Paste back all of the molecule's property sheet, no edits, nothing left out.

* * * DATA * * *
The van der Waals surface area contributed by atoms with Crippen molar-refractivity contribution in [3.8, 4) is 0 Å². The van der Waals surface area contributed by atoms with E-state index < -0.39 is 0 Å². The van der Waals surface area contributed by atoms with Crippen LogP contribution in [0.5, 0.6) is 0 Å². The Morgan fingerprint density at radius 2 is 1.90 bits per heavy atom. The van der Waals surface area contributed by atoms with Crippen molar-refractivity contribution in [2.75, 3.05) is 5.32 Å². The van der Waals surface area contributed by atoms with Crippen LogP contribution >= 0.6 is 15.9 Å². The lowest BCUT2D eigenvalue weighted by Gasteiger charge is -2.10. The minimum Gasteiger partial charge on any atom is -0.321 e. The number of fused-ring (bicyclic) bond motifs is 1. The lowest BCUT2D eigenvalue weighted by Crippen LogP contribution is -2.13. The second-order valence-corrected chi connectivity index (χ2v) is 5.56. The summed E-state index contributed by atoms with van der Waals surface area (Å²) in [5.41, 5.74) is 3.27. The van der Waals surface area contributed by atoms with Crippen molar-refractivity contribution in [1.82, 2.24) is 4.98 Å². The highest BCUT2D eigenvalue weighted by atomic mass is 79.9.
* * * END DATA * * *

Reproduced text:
The van der Waals surface area contributed by atoms with Crippen molar-refractivity contribution in [3.8, 4) is 0 Å². The van der Waals surface area contributed by atoms with E-state index < -0.39 is 0 Å². The van der Waals surface area contributed by atoms with Crippen LogP contribution in [0.5, 0.6) is 0 Å². The Morgan fingerprint density at radius 2 is 1.90 bits per heavy atom. The van der Waals surface area contributed by atoms with Crippen molar-refractivity contribution in [2.75, 3.05) is 5.32 Å². The van der Waals surface area contributed by atoms with Crippen LogP contribution >= 0.6 is 15.9 Å². The lowest BCUT2D eigenvalue weighted by Gasteiger charge is -2.10. The minimum Gasteiger partial charge on any atom is -0.321 e. The number of fused-ring (bicyclic) bond motifs is 1. The lowest BCUT2D eigenvalue weighted by Crippen LogP contribution is -2.13. The second-order valence-corrected chi connectivity index (χ2v) is 5.56. The summed E-state index contributed by atoms with van der Waals surface area (Å²) in [5.41, 5.74) is 3.27. The van der Waals surface area contributed by atoms with Crippen molar-refractivity contribution in [1.82, 2.24) is 4.98 Å². The highest BCUT2D eigenvalue weighted by atomic mass is 79.9.